Apple iPad and iPhone Are Bankrupting Finland

October 27, 2014 - 2 minutes read

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With his country currently experiencing some economic turbulence, Finnish Prime Minister Alexander Stubb said that Apple was partially to blame for Finland’s problems. In an interview with CNBC, Stubb said that several traditionally strong Finnish industries were in decline, and pointed to Apple as a major reason why.

Finland was once one of the world’s leading exporters of pulp and paper, but with demand for those products dwindling in the digital age, the industry is suffering. Worse, Apple’s outperformance of Finland’s one-time tech giant, Nokia, is largely responsible for Nokia’s dramatic decline. Microsoft purchased Nokia’s device and services businesses this past spring, punctuating the former industry leader’s fall from grace.

Stubb said, “Paradoxically, one could say that the iPhone killed Nokia and the iPad killed the paper industry, but we’ll make a comeback.” Many analysts believe that Stubb is using Apple as a scapegoat for fundamental problems with the Finnish economy. It would be practically unprecedented for the activities of a single company to have such a devastating impact an economy as developed as Finland’s.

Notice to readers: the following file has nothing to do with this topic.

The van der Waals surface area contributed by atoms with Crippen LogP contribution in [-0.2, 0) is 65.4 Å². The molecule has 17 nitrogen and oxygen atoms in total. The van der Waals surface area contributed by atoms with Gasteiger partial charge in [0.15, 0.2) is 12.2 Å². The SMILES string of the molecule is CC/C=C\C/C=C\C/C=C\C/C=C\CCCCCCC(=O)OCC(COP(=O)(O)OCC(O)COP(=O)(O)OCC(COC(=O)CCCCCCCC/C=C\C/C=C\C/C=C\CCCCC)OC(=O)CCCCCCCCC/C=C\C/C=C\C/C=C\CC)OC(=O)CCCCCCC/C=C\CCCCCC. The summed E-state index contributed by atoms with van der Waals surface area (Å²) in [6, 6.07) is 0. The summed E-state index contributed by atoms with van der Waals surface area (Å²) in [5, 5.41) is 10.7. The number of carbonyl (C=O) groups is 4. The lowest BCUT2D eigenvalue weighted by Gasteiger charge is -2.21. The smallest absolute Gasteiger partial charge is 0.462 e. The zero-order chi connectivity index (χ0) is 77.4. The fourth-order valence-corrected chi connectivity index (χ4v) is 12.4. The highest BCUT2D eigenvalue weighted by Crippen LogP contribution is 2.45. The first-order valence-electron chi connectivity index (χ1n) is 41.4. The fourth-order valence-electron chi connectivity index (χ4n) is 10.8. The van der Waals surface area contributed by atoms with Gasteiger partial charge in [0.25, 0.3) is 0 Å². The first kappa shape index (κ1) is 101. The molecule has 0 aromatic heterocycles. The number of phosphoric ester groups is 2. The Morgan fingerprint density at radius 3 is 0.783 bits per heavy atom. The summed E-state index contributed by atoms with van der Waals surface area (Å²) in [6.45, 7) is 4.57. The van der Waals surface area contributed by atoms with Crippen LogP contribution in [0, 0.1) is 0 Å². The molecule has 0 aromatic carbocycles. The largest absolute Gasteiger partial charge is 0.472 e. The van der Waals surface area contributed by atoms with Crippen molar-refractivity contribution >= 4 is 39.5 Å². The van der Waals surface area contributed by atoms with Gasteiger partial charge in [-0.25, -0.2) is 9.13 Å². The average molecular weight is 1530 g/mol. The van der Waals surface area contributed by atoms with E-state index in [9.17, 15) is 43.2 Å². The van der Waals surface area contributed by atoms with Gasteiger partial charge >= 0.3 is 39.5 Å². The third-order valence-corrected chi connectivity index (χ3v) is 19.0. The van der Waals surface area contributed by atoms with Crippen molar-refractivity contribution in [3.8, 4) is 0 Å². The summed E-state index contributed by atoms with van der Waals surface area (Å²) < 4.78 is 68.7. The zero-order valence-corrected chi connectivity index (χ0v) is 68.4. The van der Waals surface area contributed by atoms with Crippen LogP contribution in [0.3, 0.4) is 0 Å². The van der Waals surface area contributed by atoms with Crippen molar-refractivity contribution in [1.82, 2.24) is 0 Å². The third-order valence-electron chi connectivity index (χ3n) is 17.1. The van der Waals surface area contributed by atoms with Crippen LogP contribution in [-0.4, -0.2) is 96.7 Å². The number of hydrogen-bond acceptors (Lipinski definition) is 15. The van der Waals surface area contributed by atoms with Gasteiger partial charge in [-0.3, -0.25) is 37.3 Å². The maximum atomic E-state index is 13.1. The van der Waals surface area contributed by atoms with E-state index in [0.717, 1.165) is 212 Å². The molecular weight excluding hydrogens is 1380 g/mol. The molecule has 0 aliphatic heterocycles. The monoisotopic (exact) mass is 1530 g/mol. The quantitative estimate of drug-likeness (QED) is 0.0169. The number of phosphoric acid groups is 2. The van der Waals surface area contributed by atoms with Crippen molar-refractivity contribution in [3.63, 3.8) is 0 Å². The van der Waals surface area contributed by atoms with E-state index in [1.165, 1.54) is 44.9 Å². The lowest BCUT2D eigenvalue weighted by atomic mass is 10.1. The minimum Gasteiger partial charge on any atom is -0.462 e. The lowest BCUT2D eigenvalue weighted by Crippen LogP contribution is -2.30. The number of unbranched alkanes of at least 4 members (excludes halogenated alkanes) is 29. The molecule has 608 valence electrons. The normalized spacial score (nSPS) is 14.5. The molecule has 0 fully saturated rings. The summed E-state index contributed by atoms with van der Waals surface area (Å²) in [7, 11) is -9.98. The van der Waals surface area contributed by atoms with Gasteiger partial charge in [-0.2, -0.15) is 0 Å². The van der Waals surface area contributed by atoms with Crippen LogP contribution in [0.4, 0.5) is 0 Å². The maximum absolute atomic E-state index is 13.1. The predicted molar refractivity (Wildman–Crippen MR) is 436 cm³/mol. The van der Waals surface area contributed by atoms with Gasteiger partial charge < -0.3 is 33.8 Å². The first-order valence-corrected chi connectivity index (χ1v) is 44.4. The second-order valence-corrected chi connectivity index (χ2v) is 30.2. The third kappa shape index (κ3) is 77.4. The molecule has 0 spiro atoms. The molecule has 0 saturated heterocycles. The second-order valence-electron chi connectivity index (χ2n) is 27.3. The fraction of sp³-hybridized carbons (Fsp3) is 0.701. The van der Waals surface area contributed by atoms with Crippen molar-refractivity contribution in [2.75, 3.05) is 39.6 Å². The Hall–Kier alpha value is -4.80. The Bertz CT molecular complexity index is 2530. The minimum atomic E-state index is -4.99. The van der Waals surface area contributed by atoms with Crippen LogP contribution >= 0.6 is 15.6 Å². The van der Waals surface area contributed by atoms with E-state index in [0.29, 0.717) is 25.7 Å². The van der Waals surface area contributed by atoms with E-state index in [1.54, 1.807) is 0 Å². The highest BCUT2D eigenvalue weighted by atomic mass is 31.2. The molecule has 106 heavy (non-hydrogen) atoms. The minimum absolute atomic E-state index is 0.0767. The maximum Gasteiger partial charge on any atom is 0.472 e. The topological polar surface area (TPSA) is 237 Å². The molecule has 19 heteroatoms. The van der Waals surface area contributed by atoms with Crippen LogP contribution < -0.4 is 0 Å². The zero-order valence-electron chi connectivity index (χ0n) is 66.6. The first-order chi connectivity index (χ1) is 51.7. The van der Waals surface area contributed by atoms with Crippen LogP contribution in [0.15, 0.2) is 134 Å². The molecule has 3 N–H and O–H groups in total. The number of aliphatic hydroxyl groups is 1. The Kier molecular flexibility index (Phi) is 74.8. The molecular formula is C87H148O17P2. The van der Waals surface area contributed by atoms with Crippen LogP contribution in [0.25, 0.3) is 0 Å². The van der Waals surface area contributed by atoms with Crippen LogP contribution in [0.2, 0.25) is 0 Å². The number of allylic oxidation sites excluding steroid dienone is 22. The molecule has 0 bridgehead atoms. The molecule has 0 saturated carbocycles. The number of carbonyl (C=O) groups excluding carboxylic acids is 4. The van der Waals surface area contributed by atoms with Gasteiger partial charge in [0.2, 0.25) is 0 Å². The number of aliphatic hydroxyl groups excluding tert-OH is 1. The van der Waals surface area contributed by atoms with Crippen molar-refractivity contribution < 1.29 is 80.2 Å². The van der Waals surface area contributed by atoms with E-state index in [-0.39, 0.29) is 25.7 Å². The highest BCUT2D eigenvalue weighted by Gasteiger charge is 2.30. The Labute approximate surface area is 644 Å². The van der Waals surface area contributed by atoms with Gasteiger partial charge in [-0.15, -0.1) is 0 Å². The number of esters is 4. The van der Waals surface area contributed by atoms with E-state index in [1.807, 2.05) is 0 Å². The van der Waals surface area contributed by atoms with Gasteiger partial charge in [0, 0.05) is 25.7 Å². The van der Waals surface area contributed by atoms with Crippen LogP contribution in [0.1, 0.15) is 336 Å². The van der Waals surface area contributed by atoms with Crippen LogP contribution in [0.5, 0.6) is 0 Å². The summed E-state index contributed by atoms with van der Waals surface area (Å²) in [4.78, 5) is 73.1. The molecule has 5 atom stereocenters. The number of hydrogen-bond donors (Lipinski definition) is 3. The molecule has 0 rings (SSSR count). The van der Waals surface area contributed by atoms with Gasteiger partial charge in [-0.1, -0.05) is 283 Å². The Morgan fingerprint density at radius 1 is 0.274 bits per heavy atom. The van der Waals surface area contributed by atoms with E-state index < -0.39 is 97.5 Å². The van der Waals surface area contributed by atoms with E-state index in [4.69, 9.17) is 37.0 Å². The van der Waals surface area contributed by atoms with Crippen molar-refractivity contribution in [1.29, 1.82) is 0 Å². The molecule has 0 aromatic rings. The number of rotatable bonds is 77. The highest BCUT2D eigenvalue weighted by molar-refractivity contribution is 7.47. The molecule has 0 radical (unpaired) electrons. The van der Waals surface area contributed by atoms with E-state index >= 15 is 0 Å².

Even so, Finland is undoubtedly experiencing economic difficulties. Its AAA credit rating was recently downgraded to AA+, a significant decline. It could take years for Finland to recover its full creditworthiness.

Mobile application developers already know that Apple is an industry juggernaut, but is the company really capable of singlehandedly sending a developed Western economy into decline? And if it is, what other major companies and industries might become casualties?

This much is certain: the future of iPhone app development in San Francisco has never looked brighter. While Apple may or may not be able to topple national economies, there’s no question that the company has a strong grip on the consumer tech industry. As the company continues to diversify its product offering, more and more opportunities will become available to software developers in the years ahead.

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